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Push for basic income as crisis leaves more facing poverty for the first time

Motion sees Islington become the first local authority in London to support trial of UBI idea

18 December, 2020 — By Helen Chapman

Green councillor Caroline Russell

ISLINGTON has become the first council in London to pass a motion calling for a basic payment to be given to everyone whatever their situation.

Councillors passed a motion asking the government to allow the Town Hall to trial a “universal basic income” ­– UBI ­– as a measure to protect low-paid workers struggling amid the coronavirus pandemic.

The debate comes after the Tribune revealed the number of Universal Credit claimants soared by more than 9,000 from March 11 to midway through April, as the lock­down started and businesses and firms shut down.

By June the figure doubled to 28,112 and there are concerns the numbers will keep growing.

Green Councillor Caroline Russell proposed the motion at a full council meeting last Friday, telling members: “All of us will know from our casework inboxes how many people have had their lives truly shattered by the coronavirus pandemic.

“People are worried they may be made redundant, worried for their loved ones, worried about paying bills when they are receiving a fraction of their normal wage and struggling to make ends meet, and worried where on earth they may find their next job.”

UBI was once seen as a fringe political idea but has gathered momentum in recent months and years after trials in Finland and campaigns in Liverpool, Brighton and Norwich.

Sam Gregory from the UBI Lab campaign group, said: “A huge number of people have realised how close they are to falling into destitution and poverty. We have seen huge numbers of people this year never thinking they would have to apply for Universal Credit and now the are. It is suddenly relevant to a lot of people.”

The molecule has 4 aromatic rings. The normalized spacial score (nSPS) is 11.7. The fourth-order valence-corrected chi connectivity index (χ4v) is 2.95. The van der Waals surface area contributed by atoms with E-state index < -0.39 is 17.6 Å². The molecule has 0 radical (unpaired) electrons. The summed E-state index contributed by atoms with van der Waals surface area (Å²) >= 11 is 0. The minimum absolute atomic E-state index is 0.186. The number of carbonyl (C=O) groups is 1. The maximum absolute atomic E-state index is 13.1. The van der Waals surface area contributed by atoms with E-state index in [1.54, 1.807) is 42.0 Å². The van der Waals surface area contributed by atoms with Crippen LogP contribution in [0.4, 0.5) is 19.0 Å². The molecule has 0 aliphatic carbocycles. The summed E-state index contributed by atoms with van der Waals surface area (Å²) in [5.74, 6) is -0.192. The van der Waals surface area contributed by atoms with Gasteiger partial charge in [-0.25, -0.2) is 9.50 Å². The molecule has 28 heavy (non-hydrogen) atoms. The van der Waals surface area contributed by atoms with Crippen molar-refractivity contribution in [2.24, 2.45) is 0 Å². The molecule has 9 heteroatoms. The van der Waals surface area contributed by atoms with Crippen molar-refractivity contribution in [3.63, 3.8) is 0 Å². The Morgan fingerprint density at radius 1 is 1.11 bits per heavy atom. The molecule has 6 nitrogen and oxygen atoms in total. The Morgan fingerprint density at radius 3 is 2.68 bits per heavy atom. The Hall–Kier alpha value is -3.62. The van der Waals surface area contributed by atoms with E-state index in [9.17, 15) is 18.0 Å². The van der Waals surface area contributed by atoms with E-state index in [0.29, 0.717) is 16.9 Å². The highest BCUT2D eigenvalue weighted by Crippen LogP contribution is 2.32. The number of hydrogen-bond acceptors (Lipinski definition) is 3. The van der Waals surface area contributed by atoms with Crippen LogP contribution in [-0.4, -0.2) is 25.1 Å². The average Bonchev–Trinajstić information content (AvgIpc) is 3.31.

It has been estimated that implementing a UBI in the UK would cost the government around £67billion per year.

Mr Gregory said: “In government spending terms it isn’t an absolutely enormous amount. It’s affordable for a rich country like the UK. I would say it is expensive but worth it for a better society.”

Cllr Russell said: “There are understand­ably questions that people ask about how it would work in practice. That’s why a trial is so important.

“There would be huge savings. People who get Universal Credit have to prove they’re allowed every single penny of it. They spend so much time checking people’s eligibility that if everyone got this basic payment and then you start paying tax on anything you earn above that, it would become part of the overall tax system and would make sure everyone has that income they can rely on.”

Islington Council leader Labour councillor Richard Watts said: “The government are not offering any trials at the moment so I don’t think we should get our hopes up. However, we can all agree the current welfare system is broken and it could be that a UBI with some work is a potential solution.”

Chancellor Rishi Sunak yesterday (Thursday) extended the furlough system until April.

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